Q: Is it possible to simulate the longer time effects of the Milankovitch cycles (100,000 year cycles) which effects of changes in Earth’s position relative to the Sun and are a strong driver of Earth’s long-term climate, and are responsible for triggering the beginning and end of glaciation periods (Ice Ages)

Tales: This is quite challenging as we don’t have good and reliable data on rainfall and evapotranspiration at long term to extend the model. The current version of the model starts at 1980 because our data on evapotranspiration starts by then.

Q:  How long after the El Nino/La Nina has started do you start to see the impacts on the groundwater storage changes or was it not part of the study?
Tales: We could see here that it was highly responsive so only a couple of months afterwards we could already see the impacts. Again this is only for shallow aquifers but this is very important information in the sense that it is highly responsive. So if you know there is a drought coming you will have an impact very soon after and this is the reason why it is really important to really be in touch and discuss with the climate people e.g. the different meteorological agencies and so on, because if you can have a good forecast of what happens with the rainfall patterns then you can have a good forecast also for groundwater. In this case we have seen that the aquifers are highly responsive to rainfall patterns which are intrinsically linked with climate indices.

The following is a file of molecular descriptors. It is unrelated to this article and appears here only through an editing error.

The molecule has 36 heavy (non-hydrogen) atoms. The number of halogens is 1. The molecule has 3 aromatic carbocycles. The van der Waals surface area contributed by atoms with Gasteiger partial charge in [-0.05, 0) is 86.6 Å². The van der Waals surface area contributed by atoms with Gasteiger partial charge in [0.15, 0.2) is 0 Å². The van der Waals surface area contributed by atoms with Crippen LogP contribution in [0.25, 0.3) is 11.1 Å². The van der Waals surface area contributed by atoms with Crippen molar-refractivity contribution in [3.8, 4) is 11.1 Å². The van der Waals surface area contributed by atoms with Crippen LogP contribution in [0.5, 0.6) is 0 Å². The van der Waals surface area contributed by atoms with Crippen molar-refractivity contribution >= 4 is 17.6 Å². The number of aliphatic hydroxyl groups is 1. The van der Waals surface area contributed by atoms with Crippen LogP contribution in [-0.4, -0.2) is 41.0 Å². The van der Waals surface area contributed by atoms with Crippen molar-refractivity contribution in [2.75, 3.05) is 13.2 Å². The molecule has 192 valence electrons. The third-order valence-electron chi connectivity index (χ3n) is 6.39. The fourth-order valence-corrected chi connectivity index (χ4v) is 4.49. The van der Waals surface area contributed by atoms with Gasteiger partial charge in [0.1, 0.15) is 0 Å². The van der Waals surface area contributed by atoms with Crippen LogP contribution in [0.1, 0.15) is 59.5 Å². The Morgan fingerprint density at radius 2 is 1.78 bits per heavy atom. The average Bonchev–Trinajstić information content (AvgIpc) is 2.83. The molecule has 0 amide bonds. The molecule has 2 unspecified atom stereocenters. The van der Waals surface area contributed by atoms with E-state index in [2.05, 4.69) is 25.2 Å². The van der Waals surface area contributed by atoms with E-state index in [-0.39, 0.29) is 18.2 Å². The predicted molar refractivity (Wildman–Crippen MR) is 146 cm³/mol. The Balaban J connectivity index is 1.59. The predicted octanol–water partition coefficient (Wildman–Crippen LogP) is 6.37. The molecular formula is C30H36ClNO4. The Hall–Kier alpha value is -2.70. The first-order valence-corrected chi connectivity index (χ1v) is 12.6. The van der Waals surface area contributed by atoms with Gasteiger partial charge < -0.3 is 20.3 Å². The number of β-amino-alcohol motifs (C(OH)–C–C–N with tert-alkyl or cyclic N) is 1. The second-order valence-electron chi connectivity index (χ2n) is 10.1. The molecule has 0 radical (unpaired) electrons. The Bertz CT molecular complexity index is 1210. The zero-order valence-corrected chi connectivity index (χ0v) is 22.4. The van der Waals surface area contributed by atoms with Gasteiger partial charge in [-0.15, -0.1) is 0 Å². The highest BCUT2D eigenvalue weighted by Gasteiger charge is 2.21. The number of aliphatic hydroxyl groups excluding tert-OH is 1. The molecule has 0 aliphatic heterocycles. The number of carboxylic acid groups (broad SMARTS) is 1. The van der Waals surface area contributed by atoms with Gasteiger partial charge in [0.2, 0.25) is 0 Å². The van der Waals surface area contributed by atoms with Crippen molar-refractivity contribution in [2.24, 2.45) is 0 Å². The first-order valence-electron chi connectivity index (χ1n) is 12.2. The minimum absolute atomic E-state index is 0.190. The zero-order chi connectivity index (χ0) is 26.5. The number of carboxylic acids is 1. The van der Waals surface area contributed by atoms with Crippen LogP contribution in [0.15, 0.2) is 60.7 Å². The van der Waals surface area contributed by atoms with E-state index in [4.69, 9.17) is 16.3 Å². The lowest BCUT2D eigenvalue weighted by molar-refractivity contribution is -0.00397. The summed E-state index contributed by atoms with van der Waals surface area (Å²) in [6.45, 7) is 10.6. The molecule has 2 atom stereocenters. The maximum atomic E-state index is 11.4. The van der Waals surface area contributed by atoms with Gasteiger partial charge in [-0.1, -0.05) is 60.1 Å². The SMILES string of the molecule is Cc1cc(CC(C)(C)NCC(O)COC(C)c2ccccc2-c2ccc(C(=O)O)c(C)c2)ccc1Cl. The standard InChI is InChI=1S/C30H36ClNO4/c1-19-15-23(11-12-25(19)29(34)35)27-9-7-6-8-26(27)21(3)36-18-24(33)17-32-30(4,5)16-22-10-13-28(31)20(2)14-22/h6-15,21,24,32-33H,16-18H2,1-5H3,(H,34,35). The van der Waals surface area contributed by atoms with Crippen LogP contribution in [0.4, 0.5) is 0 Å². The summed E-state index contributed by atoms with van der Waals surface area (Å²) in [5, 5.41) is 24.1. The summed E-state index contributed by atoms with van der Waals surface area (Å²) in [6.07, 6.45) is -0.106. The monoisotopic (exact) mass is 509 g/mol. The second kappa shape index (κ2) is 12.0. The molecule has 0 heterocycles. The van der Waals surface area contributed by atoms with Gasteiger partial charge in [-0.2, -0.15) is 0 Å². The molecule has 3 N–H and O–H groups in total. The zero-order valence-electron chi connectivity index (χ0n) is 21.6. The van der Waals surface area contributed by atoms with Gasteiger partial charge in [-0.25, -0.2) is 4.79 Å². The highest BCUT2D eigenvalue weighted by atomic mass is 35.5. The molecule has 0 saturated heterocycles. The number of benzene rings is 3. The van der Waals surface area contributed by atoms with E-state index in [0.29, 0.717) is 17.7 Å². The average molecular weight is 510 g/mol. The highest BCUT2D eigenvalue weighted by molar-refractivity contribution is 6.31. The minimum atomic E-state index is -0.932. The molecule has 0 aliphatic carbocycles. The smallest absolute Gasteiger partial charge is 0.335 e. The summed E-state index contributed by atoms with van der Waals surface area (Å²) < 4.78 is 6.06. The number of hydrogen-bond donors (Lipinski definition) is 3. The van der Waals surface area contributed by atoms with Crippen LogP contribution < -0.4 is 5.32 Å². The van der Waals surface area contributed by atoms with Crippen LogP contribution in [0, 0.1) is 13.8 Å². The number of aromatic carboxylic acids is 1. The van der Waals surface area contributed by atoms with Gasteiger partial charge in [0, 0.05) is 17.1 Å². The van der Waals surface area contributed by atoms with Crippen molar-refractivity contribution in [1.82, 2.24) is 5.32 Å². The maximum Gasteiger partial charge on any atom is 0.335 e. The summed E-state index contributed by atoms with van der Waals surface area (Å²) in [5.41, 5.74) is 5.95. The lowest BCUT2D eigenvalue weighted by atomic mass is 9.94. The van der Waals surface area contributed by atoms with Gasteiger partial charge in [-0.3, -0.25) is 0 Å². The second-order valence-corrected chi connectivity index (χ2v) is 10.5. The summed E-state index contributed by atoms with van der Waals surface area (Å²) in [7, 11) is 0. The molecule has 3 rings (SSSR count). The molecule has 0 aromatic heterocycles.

Q:  What is your depth of "shallow" aquifers?

Tales: By shallow aquifers we mean here unconfined aquifer and the water table level that we could get here from the different chronicles were usually a couple of meters (approx. 10-20).

Q: What was the effect of human abstractions? How were these included in the model?

Tales: This is an interesting question as yes, it is difficult to get data on abstraction. This model here did not consider human abstractions but what we could see here and what we could see in other studies is that if you have a dry period it means that abstraction increases and the trend decreases. So in our study we talk about trends not numbers. The results of the model are shown in a normalized scale so abstraction can be “implicitly” considered because of that. It is very difficult to give you numbers on abstraction because it is not always very reliable data, so keep in mind the trends. The takeaway message here is that usually when you have a decreasing trend it also mean that you have more abstraction this means that the trend goes even down.

Q: The groundwater system seems to be more sensitive to human activities than climatic changes. Is long term still relevant or urgent? Long-term? 200 years or so

Tales: It is very difficult to separate what is the human component and what is the climatic component because both are together. When it comes to groundwater – if you have a drought – this means that you will abstract more so both are intrinsically linked. That is why it is very difficult to disaggregate both of them. In the long term, this is still relevant, because the information can help us to better set up some MAR schemes. For instance, we could see a AMO positive phase (current one since mid 1990s) could bring water storage down, and then once this cycle could flip to another phase we could have some better days. So this can already give us some time of what can happen and how we can prepare in the long term.  

Q: Presumably the water level measurements were taken from boreholes, which normally would be associated with human abstraction?

Tales: Yes. We tried to collect the longest and most continuous water level chronicles. Unfortunately, there are very few.










Please contact Mr Kwazi Majola (Branch Chair GAU) for more information on this subject: [email protected]